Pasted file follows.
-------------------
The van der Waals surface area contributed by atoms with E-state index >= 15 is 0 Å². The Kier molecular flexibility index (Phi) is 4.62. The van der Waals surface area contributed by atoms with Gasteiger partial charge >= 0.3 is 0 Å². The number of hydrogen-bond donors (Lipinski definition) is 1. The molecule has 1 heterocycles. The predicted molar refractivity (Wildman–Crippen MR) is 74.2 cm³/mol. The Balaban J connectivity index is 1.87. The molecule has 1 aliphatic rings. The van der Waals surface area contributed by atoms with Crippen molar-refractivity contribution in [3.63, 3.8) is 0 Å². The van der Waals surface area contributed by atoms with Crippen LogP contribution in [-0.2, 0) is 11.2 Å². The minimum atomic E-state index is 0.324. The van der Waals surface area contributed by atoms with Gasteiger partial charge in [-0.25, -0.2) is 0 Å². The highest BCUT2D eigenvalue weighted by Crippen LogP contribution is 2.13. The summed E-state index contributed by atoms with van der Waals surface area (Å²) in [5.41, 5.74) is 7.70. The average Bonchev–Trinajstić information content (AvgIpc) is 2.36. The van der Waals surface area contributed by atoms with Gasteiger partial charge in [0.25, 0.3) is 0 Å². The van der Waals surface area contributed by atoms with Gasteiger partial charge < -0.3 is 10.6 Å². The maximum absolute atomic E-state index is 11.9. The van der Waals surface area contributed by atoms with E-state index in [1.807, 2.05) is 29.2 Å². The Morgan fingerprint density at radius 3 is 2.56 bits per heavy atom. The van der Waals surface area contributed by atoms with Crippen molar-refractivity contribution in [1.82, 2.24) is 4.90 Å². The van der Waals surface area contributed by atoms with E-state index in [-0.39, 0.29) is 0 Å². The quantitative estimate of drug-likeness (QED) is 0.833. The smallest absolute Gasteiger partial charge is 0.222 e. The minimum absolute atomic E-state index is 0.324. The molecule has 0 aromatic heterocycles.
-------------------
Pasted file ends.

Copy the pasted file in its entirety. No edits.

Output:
The van der Waals surface area contributed by atoms with E-state index >= 15 is 0 Å². The Kier molecular flexibility index (Phi) is 4.62. The van der Waals surface area contributed by atoms with Gasteiger partial charge >= 0.3 is 0 Å². The number of hydrogen-bond donors (Lipinski definition) is 1. The molecule has 1 heterocycles. The predicted molar refractivity (Wildman–Crippen MR) is 74.2 cm³/mol. The Balaban J connectivity index is 1.87. The molecule has 1 aliphatic rings. The van der Waals surface area contributed by atoms with Crippen molar-refractivity contribution in [3.63, 3.8) is 0 Å². The van der Waals surface area contributed by atoms with Crippen LogP contribution in [-0.2, 0) is 11.2 Å². The minimum atomic E-state index is 0.324. The van der Waals surface area contributed by atoms with Gasteiger partial charge in [-0.25, -0.2) is 0 Å². The highest BCUT2D eigenvalue weighted by Crippen LogP contribution is 2.13. The summed E-state index contributed by atoms with van der Waals surface area (Å²) in [5.41, 5.74) is 7.70. The average Bonchev–Trinajstić information content (AvgIpc) is 2.36. The van der Waals surface area contributed by atoms with Gasteiger partial charge in [0.25, 0.3) is 0 Å². The van der Waals surface area contributed by atoms with Gasteiger partial charge < -0.3 is 10.6 Å². The maximum absolute atomic E-state index is 11.9. The van der Waals surface area contributed by atoms with E-state index in [1.807, 2.05) is 29.2 Å². The Morgan fingerprint density at radius 3 is 2.56 bits per heavy atom. The van der Waals surface area contributed by atoms with Crippen molar-refractivity contribution in [1.82, 2.24) is 4.90 Å². The van der Waals surface area contributed by atoms with E-state index in [-0.39, 0.29) is 0 Å². The quantitative estimate of drug-likeness (QED) is 0.833. The smallest absolute Gasteiger partial charge is 0.222 e. The minimum absolute atomic E-state index is 0.324. The molecule has 0 aromatic heterocycles.